The anti-Pelosi faction received a potential lift Thursday when a veteran member of the Congressional Black Caucus said she would consider challenging Pelosi, helping rebut one of the central criticisms of this rump caucus of agitators: that they had no plan other than toppling Pelosi.
The CBC, which represents about 20 percent of the Democratic caucus, would likely be divided if Rep. Marcia L. Fudge (D-Ohio) follows through with the challenge.
.. Outside advisers to Pelosi believe that the anti-Pelosi wing needs more than just the bare minimum of votes to prevent her from securing 218 votes, with the far greater threat coming from the freshman class that is dominated by female political stars. If many of them announced opposition to Pelosi, it could be a politically mortal wound.
.. in this era of decentralized political forces, more rank-and-file feel free to oppose their party’s leader. These Democratic dissidents are following the footsteps of Republicans who chased one Republican speaker, John A. Boehner, out of office and made life difficult for House Speaker Paul D. Ryan (R-Wis.).
.. Pelosi has deputized the incoming chairman of the Rules Committee, Rep. Jim McGovern (D-Mass.), to try to produce a new rules package designed to open up the House so that more junior lawmakers can have input through their committees, an olive branch to the incoming freshmen and dozens of ambitious younger Democrats who have felt underutilized in recent years.
If those who promised to oppose her keep their word, she’ll fall short of 218 votes.
Democrats have won 228 House races and are favored in five more. Together that’s 233 seats, a gain of 40. But Mrs. Pelosi still has work to do to collect the 218 votes she’ll need when the House meets Jan. 3 to select its presiding officer.
During the midterm election campaign, 12 incumbent Democratic representatives said they would not support Mrs. Pelosi for speaker, along with 10 newly elected freshmen, plus four Democrats who lead their contests but haven’t yet been declared winners.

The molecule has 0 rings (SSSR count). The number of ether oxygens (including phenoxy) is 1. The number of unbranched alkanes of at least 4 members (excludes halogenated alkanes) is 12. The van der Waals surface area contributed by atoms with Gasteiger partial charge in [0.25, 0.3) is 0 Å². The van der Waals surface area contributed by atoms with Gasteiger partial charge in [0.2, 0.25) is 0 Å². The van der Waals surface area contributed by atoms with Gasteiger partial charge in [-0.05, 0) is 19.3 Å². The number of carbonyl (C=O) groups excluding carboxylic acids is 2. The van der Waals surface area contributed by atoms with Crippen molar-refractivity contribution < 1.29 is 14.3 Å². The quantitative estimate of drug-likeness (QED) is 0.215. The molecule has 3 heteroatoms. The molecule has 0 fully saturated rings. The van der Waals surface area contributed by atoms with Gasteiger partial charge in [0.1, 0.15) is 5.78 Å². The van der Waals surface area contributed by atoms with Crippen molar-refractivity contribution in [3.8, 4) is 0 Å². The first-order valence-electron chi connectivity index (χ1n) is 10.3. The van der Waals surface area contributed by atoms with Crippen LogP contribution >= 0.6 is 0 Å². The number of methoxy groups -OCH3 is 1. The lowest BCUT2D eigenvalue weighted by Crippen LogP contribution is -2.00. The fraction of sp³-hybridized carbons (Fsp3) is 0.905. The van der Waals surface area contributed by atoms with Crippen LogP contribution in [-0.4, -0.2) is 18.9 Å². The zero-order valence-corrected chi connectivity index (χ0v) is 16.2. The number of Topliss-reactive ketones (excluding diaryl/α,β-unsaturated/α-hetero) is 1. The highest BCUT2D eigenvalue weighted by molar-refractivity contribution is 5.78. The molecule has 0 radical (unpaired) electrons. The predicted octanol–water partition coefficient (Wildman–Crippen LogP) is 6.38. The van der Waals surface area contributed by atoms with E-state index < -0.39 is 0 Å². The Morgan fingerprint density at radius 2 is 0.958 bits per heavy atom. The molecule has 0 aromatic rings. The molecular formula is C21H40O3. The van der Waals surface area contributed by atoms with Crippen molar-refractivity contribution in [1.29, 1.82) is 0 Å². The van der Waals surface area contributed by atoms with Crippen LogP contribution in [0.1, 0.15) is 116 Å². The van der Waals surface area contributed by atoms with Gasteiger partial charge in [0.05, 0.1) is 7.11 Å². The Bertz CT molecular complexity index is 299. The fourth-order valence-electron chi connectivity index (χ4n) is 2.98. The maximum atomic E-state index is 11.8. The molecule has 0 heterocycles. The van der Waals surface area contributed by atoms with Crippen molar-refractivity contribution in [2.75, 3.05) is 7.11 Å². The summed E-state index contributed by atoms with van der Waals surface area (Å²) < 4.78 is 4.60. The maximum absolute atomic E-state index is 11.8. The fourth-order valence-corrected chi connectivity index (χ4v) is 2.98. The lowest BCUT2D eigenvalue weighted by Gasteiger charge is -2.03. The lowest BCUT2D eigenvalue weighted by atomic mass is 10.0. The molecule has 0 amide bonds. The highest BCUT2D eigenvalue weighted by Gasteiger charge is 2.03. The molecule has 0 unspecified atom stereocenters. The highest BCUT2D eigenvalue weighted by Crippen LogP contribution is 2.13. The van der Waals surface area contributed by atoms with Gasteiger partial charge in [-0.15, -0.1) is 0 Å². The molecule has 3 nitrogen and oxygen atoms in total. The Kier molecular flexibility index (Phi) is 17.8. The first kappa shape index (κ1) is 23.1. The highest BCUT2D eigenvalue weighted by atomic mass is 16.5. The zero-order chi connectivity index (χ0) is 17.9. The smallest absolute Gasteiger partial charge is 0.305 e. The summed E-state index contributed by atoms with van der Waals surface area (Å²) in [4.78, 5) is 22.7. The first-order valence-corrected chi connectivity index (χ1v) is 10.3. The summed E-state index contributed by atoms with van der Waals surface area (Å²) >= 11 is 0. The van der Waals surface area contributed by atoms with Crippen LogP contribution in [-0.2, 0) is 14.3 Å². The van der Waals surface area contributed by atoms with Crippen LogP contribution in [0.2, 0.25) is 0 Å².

Democrats will likely enjoy a 15-seat margin after the remaining contests are settled, so if the 26 anti-Pelosi Democrats keep their word, Mrs. Pelosi could fall 11 votes short.
But anti-Pelosi members have an option besides voting for another Democrat. They could vote “present.” Every two “present” votes reduce the total number needed to become speaker by one. If all 26 Pelosi skeptics voted present, that would leave her with 207 Democratic votes, more than the 202 votes Republicans could muster. Mrs. Pelosi would be speaker, but badly weakened. And that might be good enough for Democratic dissidents.
House Republicans are about to discover the pain of irrelevance.
Mr. McCarthy is no policy wonk, preferring to focus on the electoral details of winning seats. That’s more important than policy when you’re in the minority since the media won’t report what the GOP proposes in any case. House Republicans can play important roles in defending Trump Administration officials, when warranted, against Democratic excess.
But the first—the only—job of a House minority is to become a majority. Their best chance will be 2020 when freshman Democrats are most vulnerable as they run for re-election the first time. Defeat enough of them and Mr. McCarthy could be Mr. Speaker.
The U.S. may yet become another Turkey or Hungary — a state that preserves the forms of democracy but has become an authoritarian regime in practice. But it won’t happen as easily or as quickly as many of us had feared.
.. never in the course of our nation’s history have we been ruled by people less trustworthy... And the growing evidence that the Trump campaign colluded with Russia doesn’t seem to have induced any prominent Republicans who weren’t already anti-Trump to take a stand. Instead, we’ve seen erstwhile critics like Lindsey Graham become obsequious toadies promoting Trump properties... we need to be realistic about the likely results of Robert Mueller’s investigation. The best bet is that no matter what Mueller finds, no matter how damning and no matter what Trump does — even if it involves blatant obstruction of justice — Republican majorities in Congress will back up their president and continue to sing his praises... as long as Republicans control Congress, constitutional checks and balances are effectively a dead letter... It’s going to be hard, because the game is definitely rigged. Remember, Trump lost the popular vote but ended up in the White House anyway, and the midterm elections will be anything but fair. Gerrymandering and the concentration of Democratic-leaning voters in urban districts have created a situation in which Democrats could win a large majority of votes yet still fail to take the House of Representatives... Our democracy needs two decent parties, and at this point the G.O.P. seems to be irretrievably corrupt.